Water vapor through a barrier?

Posted by Corey Breed on

Lars Jacob - 1972 - Miami Beach - Wikipedia

Question:

What's the unit of measure for water vapor through a barrier?

Answer:

Perms (and what a sweet one that is!)

While the hairdo may not be as influential as it used to be, vapor barriers - justifiably - are getting more and more attention.

Why?

Controlling humidity is arguably the most important - and potentially controllable - aspect of Building Science.  Air conditioning itself was created when Carrier devised a way to lower the humidity in his library.  The cooler air resulting started a revolution. (Thank God!)  Aside from comfort, the damage from not controlling humidity in your home can be disastrous.

Maybe you've never heard the term vapor barrier, but you've certainly seen new builds with "Tyvek" printed all over the outside - or maybe the inside. . .  It all depends on where you live.  In more humid climates you'll see the vapor barrier on the outside.  While dryer climates have them on the inside trying to keep the warmth and moisture in.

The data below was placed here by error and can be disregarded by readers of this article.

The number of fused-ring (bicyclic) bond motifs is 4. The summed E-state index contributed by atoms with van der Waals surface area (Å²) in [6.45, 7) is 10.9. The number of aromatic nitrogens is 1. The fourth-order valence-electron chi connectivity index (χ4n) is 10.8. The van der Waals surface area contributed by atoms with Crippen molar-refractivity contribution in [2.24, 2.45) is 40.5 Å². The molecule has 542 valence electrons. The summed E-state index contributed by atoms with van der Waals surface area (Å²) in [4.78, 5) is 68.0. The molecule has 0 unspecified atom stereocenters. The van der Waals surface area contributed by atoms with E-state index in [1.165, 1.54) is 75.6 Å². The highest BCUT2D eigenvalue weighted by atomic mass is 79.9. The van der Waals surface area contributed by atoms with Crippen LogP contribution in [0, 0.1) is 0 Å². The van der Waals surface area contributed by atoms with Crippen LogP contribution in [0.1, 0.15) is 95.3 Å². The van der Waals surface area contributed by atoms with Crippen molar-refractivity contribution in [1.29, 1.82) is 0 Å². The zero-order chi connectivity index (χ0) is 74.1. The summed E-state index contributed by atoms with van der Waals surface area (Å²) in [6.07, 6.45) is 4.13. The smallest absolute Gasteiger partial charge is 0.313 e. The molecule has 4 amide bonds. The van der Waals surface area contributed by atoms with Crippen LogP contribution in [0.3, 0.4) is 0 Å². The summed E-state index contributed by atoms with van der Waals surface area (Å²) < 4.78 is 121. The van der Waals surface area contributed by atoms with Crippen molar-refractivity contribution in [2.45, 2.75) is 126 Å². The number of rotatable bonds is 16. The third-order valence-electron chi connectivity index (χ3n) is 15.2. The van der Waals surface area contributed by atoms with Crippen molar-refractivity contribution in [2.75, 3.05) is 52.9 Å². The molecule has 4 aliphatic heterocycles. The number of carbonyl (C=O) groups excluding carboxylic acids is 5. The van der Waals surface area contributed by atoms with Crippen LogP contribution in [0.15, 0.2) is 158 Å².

Vapor Barriers ALWAYS keep the Moisture, or humidity, always flows from areas with more humidity to those with less.  If you keep it out, the air in your home can be uncomfortable dry.  If you trap it in - you might create a breeding ground for molds and mildew.  Ever leave water in an ice chest for too long?  On a home's scale, these effects can have health and construction consequences.

I.E.  The rate at which water vapor flows through a barrier (like Tyvek) is measured in Perms!

 


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